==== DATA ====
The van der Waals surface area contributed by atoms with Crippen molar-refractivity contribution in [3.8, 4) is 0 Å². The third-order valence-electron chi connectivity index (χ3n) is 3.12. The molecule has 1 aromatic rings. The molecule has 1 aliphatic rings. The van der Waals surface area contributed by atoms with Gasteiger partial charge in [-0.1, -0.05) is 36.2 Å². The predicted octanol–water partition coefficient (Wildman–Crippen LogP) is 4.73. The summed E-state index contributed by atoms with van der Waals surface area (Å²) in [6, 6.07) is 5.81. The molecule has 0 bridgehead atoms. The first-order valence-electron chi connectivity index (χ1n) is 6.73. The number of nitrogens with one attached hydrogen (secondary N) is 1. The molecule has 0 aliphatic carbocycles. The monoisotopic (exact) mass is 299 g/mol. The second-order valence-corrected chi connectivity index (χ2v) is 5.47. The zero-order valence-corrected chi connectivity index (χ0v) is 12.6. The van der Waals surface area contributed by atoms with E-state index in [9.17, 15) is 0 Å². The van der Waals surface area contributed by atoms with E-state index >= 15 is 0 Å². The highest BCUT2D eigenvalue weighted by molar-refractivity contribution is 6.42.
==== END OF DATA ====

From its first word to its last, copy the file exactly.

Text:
The van der Waals surface area contributed by atoms with Crippen molar-refractivity contribution in [3.8, 4) is 0 Å². The third-order valence-electron chi connectivity index (χ3n) is 3.12. The molecule has 1 aromatic rings. The molecule has 1 aliphatic rings. The van der Waals surface area contributed by atoms with Gasteiger partial charge in [-0.1, -0.05) is 36.2 Å². The predicted octanol–water partition coefficient (Wildman–Crippen LogP) is 4.73. The summed E-state index contributed by atoms with van der Waals surface area (Å²) in [6, 6.07) is 5.81. The molecule has 0 bridgehead atoms. The first-order valence-electron chi connectivity index (χ1n) is 6.73. The number of nitrogens with one attached hydrogen (secondary N) is 1. The molecule has 0 aliphatic carbocycles. The monoisotopic (exact) mass is 299 g/mol. The second-order valence-corrected chi connectivity index (χ2v) is 5.47. The zero-order valence-corrected chi connectivity index (χ0v) is 12.6. The van der Waals surface area contributed by atoms with E-state index in [9.17, 15) is 0 Å². The van der Waals surface area contributed by atoms with E-state index >= 15 is 0 Å². The highest BCUT2D eigenvalue weighted by molar-refractivity contribution is 6.42.